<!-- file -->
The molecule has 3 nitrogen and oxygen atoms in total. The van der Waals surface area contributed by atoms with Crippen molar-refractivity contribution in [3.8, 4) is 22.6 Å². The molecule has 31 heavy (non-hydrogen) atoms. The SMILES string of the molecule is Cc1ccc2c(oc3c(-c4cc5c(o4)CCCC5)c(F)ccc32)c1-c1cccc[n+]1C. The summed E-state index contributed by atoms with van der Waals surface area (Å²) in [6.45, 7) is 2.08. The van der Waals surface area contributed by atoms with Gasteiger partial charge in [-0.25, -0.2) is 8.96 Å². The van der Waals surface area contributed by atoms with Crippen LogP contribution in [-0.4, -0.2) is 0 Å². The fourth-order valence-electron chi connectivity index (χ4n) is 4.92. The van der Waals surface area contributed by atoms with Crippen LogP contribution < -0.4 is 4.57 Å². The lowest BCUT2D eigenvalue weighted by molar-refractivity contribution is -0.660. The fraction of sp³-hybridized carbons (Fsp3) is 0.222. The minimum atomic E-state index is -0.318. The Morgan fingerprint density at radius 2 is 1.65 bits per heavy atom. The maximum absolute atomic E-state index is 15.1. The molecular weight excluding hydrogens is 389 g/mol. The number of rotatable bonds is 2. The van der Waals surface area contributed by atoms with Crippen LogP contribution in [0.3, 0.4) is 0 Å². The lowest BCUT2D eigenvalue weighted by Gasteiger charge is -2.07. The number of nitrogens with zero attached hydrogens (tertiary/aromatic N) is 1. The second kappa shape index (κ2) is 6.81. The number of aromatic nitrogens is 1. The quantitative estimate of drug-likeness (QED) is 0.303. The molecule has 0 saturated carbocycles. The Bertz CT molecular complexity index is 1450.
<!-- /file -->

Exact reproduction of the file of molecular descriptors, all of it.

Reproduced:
The molecule has 3 nitrogen and oxygen atoms in total. The van der Waals surface area contributed by atoms with Crippen molar-refractivity contribution in [3.8, 4) is 22.6 Å². The molecule has 31 heavy (non-hydrogen) atoms. The SMILES string of the molecule is Cc1ccc2c(oc3c(-c4cc5c(o4)CCCC5)c(F)ccc32)c1-c1cccc[n+]1C. The summed E-state index contributed by atoms with van der Waals surface area (Å²) in [6.45, 7) is 2.08. The van der Waals surface area contributed by atoms with Gasteiger partial charge in [-0.25, -0.2) is 8.96 Å². The van der Waals surface area contributed by atoms with Crippen LogP contribution in [-0.4, -0.2) is 0 Å². The fourth-order valence-electron chi connectivity index (χ4n) is 4.92. The van der Waals surface area contributed by atoms with Crippen LogP contribution < -0.4 is 4.57 Å². The lowest BCUT2D eigenvalue weighted by molar-refractivity contribution is -0.660. The fraction of sp³-hybridized carbons (Fsp3) is 0.222. The minimum atomic E-state index is -0.318. The Morgan fingerprint density at radius 2 is 1.65 bits per heavy atom. The maximum absolute atomic E-state index is 15.1. The molecular weight excluding hydrogens is 389 g/mol. The number of rotatable bonds is 2. The van der Waals surface area contributed by atoms with Crippen LogP contribution in [0.3, 0.4) is 0 Å². The lowest BCUT2D eigenvalue weighted by Gasteiger charge is -2.07. The number of nitrogens with zero attached hydrogens (tertiary/aromatic N) is 1. The second kappa shape index (κ2) is 6.81. The number of aromatic nitrogens is 1. The quantitative estimate of drug-likeness (QED) is 0.303. The molecule has 0 saturated carbocycles. The Bertz CT molecular complexity index is 1450.